Every teacher needs more class time. And every year, it seems like there’s more and more content that needs to be covered and less time to teach it in. Fortunately, there are some easy ways you can create more time for teaching. There are lots of things happening in our classrooms that either waste time or just make lessons take longer than they need to. If you struggle with lesson planning because you just don’t have time to teach everything you’re supposed to, these easy tips and productivity hacks will help you maximize every moment with students.
In last week’s episode, I explained why ‘reward’ isn’t a bad word and argued my case for why rewards can be an integral part of your classroom. If you have a problem with rewards or just want to know why I think rewarding students is appropriate, check out EP9 for the the WHY. In this episode, I’m going to share the HOW. I’ve found that the most effective way to use rewards with students is by creating a culture of appreciation in the classroom and using unexpected now-that rewards. Listen in to learn more.
I wanted to do an episode about how to reward students responsibly--in a way that considers the long term results and the type of character and work ethic we’re building in kids, not just how to get compliance here in the moment. And I realized that before I could do something like that, I needed to first address the question of whether teachers should be rewarding kids at all. “Reward” has become a bad word in many education circles. In this episode, I'll tell the story of when I was called out by a district administrator for giving what she felt was an inappropriate reward, and explain why I’m advocating for the return of the reward, anyway.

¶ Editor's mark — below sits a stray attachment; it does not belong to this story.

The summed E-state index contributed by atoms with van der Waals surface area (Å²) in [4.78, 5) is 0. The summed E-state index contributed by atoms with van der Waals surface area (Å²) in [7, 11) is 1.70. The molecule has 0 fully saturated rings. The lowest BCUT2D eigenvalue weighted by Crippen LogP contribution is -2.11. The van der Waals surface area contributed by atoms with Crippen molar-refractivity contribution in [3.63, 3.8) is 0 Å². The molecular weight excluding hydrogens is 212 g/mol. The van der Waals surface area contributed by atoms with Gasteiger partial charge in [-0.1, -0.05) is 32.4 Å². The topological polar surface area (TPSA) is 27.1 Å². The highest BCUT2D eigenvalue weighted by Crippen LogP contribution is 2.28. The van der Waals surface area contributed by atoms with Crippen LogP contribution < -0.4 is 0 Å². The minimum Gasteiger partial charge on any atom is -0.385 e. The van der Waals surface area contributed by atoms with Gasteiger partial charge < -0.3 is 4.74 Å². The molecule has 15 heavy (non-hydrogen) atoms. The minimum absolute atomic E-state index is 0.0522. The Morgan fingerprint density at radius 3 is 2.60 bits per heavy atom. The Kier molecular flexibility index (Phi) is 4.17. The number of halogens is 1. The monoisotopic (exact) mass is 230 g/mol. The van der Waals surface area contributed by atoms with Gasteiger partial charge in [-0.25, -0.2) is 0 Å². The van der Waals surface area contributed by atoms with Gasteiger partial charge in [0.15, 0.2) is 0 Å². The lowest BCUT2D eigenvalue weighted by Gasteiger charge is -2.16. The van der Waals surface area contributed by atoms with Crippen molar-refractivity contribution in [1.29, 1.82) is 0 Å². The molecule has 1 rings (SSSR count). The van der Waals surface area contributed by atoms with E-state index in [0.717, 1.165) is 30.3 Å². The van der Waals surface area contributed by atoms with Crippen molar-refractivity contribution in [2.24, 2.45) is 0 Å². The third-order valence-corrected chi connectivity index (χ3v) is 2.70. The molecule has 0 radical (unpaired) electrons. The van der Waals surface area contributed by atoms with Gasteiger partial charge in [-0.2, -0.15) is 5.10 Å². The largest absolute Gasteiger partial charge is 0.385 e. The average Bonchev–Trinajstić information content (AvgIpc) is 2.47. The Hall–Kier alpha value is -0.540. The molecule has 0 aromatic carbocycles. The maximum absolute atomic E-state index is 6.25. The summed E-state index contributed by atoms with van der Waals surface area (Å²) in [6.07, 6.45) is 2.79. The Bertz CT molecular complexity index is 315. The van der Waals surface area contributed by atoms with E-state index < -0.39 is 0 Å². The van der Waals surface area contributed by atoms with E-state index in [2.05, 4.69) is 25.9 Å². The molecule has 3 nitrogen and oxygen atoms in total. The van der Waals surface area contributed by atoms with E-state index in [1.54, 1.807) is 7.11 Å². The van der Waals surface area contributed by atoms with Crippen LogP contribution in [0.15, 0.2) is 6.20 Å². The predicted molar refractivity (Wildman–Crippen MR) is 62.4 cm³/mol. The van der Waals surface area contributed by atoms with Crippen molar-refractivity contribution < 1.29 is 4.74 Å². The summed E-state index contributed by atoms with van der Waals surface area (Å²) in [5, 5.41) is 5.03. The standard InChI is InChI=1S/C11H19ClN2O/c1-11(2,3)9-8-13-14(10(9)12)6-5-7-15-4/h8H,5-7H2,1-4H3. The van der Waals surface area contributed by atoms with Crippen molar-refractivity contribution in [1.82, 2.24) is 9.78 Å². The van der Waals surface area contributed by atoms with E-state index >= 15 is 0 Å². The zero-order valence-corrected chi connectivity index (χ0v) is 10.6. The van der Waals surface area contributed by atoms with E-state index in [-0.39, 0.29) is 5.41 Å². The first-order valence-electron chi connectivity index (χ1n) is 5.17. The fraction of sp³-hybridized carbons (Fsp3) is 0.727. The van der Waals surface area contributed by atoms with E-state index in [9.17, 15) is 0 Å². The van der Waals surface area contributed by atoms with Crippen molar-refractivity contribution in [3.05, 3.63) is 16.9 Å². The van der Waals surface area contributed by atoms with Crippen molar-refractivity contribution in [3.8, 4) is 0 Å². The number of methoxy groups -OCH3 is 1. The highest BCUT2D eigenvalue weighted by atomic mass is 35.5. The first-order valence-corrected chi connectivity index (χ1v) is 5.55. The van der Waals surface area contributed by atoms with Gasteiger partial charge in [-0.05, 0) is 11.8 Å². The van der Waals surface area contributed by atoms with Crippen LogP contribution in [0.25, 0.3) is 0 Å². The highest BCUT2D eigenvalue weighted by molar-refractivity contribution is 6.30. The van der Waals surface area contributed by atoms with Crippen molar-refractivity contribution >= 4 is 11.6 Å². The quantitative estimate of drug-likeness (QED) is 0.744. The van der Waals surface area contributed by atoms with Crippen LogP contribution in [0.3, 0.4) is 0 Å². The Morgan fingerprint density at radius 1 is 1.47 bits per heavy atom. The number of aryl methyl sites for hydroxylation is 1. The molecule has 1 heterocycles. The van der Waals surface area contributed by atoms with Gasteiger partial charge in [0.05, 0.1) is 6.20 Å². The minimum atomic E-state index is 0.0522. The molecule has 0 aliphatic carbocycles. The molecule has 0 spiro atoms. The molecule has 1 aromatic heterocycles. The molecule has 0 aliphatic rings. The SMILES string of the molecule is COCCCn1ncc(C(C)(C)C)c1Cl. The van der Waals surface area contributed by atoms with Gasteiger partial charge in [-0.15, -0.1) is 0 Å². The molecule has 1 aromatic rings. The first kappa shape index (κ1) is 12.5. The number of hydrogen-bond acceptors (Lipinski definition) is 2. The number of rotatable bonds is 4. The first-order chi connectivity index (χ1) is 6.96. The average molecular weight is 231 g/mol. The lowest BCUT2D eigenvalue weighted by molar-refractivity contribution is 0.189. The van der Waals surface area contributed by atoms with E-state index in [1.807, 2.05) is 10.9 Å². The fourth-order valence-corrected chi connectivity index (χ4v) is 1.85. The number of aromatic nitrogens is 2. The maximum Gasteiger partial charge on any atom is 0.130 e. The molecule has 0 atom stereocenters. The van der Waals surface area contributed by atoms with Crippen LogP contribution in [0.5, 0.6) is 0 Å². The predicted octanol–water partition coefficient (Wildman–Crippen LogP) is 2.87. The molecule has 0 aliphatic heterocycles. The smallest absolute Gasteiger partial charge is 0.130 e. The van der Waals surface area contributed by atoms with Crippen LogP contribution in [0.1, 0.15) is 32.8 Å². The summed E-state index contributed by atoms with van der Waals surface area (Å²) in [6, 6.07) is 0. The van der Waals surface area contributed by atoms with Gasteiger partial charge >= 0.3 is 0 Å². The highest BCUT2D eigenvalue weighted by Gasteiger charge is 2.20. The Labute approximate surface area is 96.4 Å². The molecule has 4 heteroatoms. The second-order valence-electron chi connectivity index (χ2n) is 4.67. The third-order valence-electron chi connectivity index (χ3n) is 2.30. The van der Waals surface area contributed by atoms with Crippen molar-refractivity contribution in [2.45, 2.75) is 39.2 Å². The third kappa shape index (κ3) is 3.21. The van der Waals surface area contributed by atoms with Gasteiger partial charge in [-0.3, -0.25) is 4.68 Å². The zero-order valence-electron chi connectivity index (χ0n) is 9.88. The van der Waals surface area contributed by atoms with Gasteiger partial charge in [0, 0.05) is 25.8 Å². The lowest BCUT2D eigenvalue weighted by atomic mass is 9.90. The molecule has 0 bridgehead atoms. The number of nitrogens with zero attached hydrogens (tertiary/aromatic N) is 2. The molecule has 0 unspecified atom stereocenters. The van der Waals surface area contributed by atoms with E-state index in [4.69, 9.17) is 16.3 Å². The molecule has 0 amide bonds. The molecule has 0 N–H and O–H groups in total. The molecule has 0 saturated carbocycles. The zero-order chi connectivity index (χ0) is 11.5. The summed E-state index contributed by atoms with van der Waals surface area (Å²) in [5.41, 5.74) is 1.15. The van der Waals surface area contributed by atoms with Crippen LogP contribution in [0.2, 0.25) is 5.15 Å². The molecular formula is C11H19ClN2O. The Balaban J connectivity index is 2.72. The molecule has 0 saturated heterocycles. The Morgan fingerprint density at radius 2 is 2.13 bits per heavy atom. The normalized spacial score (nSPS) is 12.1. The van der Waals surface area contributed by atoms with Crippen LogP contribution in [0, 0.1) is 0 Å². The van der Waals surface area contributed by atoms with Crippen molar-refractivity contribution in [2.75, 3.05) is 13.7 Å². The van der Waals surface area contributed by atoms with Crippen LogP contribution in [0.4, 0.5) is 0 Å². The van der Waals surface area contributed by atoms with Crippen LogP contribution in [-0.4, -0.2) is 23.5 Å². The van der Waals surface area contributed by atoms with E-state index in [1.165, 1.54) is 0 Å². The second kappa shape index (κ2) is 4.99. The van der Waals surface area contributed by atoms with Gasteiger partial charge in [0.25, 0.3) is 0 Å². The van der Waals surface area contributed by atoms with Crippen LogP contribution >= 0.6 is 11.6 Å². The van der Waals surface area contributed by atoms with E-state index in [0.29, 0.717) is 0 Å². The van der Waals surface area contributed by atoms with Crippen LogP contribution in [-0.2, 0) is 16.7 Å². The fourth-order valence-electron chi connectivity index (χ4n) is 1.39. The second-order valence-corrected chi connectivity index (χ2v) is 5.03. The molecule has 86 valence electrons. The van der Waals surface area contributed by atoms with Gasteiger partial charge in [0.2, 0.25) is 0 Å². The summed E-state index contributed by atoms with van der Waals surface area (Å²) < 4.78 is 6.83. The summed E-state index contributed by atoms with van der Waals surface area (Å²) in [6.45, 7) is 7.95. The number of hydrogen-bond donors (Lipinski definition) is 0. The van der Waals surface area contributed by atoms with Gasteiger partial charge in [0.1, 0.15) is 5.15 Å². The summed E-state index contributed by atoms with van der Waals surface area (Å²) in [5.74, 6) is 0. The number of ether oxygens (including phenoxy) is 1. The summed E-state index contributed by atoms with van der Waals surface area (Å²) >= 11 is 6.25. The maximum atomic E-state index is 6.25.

Listen in as I answer the following question from a Truth for Teachers listener: "We teach students and prepare them for exams--of course we have some expectations around their performance, and begin to feel frustrated when they keep making the same mistakes over and over again. We may start questioning the purpose and the quality of our work. So my question is, how can I let go of expectations--those 'shoulds' and 'supposed tos' around testing and results?"
Lesson planning is too important (and too challenging / time-consuming) for you to try to do all of it on your own. It’s wonderful to utilize the experience of other teachers and time-tested instructional strategies so you don’t have to spend as long planning out your lessons. However, many teachers plan with their grade level or subject area teams and find it’s not working particularly well: either the meetings consume massive amounts of time or personality conflicts keep the endeavor from being productive. In this episode, I'll share 6 strategies to help you efficiently co-plan your lessons.
Listen in as I answer the following question submitted from an exhausted teacher: